So now that your branch is updated to the current
master, it’s time to actually merge your changes.
git checkout master
git merge branchname
Since we prepared by first getting the branch updated to
master, this should have been completely pain free (this is why we update the branch first). So go ahead and perform the holy trinity;
git add -u
Notes: Some extra little helpful tidbits
Instead of doing lots of small commits and pushes, you can amend the last commit and add to it with
git commit --amend. For example, you forgot to rename something, or added a new file, rather than adding yet another commit, just amend the last one. But be aware, don’t make this your primary mode of committing code and be sure to create a regular commit - the last
--amend you do will be the last full commit before the next.
To simplify the above,
git commit --amend will append changes to the last commit, a
git commit is a new commit.
If you really screwed up with your changes, you can run
git reset --hard or
git reset --hard *some commit*, this will take your current branch back to the last commit or commit specified and change all staged (git add) files back to that point. Use with caution!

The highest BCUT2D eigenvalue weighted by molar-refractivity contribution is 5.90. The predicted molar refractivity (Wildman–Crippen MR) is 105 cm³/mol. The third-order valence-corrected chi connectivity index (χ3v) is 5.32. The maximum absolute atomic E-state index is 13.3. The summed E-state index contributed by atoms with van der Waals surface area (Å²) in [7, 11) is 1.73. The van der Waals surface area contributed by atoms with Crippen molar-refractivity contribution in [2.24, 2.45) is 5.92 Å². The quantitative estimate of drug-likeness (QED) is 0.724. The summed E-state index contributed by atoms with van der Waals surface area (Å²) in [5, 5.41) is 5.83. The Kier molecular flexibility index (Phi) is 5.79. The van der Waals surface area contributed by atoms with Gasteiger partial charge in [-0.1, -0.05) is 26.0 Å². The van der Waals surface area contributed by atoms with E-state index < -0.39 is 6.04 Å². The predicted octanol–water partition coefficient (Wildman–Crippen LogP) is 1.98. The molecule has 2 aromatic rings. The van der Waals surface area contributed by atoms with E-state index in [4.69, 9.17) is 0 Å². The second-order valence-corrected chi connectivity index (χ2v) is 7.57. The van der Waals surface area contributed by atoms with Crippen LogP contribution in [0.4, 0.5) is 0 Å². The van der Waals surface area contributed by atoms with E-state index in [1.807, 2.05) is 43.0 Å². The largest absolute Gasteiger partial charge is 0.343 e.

You can checkout a commit, run
git log to see a list of commits, and then
git checkout *change-hash* where change-hash looks similar to
commit 917854a9760fc662b341efe1c0b51671535ab423 under
Want to know what changed between commits? Run
git log to view the history, then run
git diff 14b8..b410 where 14b8..b410 is the first few characters of the commits you want to compare. Order matters! so if you compare
most-recent..least-recent then you will get changes listed in reverse order to the actual commit timeline. To view changes in timeline order you will need to compare least-recent to most-recent.
You can also run
git diff path/to/filename to see only what has changed with that file, likewise you can also use
git log path/to/file to see its history.
There is also
git log -p path/to/filename, this will give you a change log which also contains a diff between each change. This and the above commands can be used to compare branches as well.